Sunday, November 13, 2005

Pope weighs in on creation controversy, etc

Excerpts from webbed news items with my comments in square brackets. Due to continuing Blogger problems please check CED's November 2005 archive for posts which have not yet appeared on CED's front page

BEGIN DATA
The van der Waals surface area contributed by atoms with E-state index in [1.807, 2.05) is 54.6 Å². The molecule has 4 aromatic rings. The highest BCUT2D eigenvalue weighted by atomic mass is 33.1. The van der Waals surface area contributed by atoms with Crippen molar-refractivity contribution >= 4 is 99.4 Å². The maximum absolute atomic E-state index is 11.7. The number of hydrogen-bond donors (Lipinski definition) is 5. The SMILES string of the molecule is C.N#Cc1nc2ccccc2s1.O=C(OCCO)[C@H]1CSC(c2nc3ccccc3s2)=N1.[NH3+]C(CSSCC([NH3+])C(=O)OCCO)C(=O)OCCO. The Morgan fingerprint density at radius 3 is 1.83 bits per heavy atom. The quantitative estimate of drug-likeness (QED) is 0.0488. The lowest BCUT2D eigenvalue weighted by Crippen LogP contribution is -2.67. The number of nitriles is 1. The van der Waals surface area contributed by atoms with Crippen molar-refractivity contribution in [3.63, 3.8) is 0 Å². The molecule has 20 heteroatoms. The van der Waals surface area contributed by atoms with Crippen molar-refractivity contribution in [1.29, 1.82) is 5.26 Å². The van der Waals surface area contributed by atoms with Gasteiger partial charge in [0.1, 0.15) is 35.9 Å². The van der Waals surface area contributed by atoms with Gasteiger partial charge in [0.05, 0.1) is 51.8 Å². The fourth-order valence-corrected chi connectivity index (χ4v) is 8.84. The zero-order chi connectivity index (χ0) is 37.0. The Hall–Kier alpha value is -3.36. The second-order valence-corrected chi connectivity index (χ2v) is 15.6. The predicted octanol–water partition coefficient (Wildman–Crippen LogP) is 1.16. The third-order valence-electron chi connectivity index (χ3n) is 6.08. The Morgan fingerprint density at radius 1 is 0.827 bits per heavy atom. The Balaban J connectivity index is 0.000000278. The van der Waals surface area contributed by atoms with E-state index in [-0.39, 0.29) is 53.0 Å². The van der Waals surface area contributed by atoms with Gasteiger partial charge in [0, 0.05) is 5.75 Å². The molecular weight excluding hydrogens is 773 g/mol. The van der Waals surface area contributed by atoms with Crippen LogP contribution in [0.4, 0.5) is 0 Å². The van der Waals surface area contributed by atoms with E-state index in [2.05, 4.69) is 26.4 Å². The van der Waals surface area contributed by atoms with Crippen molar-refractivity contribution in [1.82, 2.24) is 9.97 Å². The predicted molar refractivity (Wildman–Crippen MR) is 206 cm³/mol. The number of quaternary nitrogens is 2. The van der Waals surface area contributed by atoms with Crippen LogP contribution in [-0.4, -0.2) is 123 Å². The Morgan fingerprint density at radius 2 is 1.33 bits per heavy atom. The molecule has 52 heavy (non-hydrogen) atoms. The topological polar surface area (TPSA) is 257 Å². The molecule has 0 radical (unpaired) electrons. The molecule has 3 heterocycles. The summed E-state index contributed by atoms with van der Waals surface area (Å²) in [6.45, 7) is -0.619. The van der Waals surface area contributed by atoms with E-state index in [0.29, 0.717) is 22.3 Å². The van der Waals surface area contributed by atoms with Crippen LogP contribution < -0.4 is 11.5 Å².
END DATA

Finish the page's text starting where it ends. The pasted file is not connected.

Pope weighs in on creation controversy: Intelligent-design advocates hail Benedict's criticism of `scientific' atheism, MSNBC/AP, Nov. 11, 2005 ... VATICAN CITY - Pope Benedict XVI has waded into the evolution debate in the United States, saying the universe was made by an "intelligent project" and criticizing those who in the name of science say its creation was without direction or order. .... Benedict focused his reflections for the audience on scriptural readings that said God's love was seen in the "marvels of creation." He quoted St. Basil the Great, a 4th-century saint, as saying some people, "fooled by the atheism that they carry inside of them, imagine a universe free of direction and order, as if at the mercy of chance." "How many of these people are there today? These people, `fooled by atheism,' believe and try to demonstrate that it's scientific to think that everything is free of direction and order," Benedict said. "With the sacred Scripture, the Lord awakens the reason that sleeps and tells us: In the beginning, there was the creative word. In the beginning, the creative word - this word that created everything and created this intelligent project that is the cosmos - is also love." His comments were immediately hailed by advocates of intelligent design, who hold that the universe is so complex it must have been created by a higher power. Proponents of the concept are seeking to get public schools in the United States to teach it as part of the science curriculum. Critics say intelligent design is merely creationism - a literal reading of the Bible's story of creation - camouflaged in scientific language and does not belong in science curriculum. Questions about the Vatican's position on evolution were raised in July by Austrian Cardinal Christoph Schoenborn. In a New York Times op-ed piece, Schoenborn seemed to back intelligent design and dismissed a 1996 statement by Pope John Paul II that evolution was "more than just a hypothesis." Schoenborn said the late pope's statement was "rather vague and unimportant." But in a lecture published last month, Schoenborn paid tribute to Charles Darwin's theory of evolution and said the controversy over his remarks arose from a "misunderstanding." Schoenborn attended Wednesday's audience. He was seated on the dais behind Benedict in St. Peter's Square, along with other Austrian bishops making a regularly scheduled visit to the Vatican. ... [Also at CBS, Livescience & New York Times (the latter very brief!). Apparently "intelligent project" is a mistranslation and the Pope actually said " intelligent plan"! This is very important support for ID, especially given that one of the leading opponents of ID, biologist Kenneth Miller, is a Roman Catholic, not to mention all those Roman Catholic private schools where ID can be taught. Pope Benedict XVI is in fact an expert in this topic, having, as Cardinal Ratzinger, written a book on it: "In the Beginning...: A Catholic Understanding of the Story of Creation and the Fall" (which I have ordered). As for Cardinal Schoenborn's alleged "misunderstanding", any misunderstanding is on the part of the journalist, as the following excerpt from the transcript shows, Cardinal Schoenborn actually defended his "short article in the New York Times" and said that "Darwin faltered and failed" in his understanding of "What does it mean to say that God creates?". Moreover, Schoenborn said that Darwin's "success should not be attributed entirely to scientific causes" since "Darwin himself ... imbued his theory with the air of a distinct worldview" and he gave "three examples of an interpretation ["Darwinism"] that is indisputably imbued with ideology ... an interpretation that is indisputably imbued with ideology ... a "confession of faith" - that faith being materialism":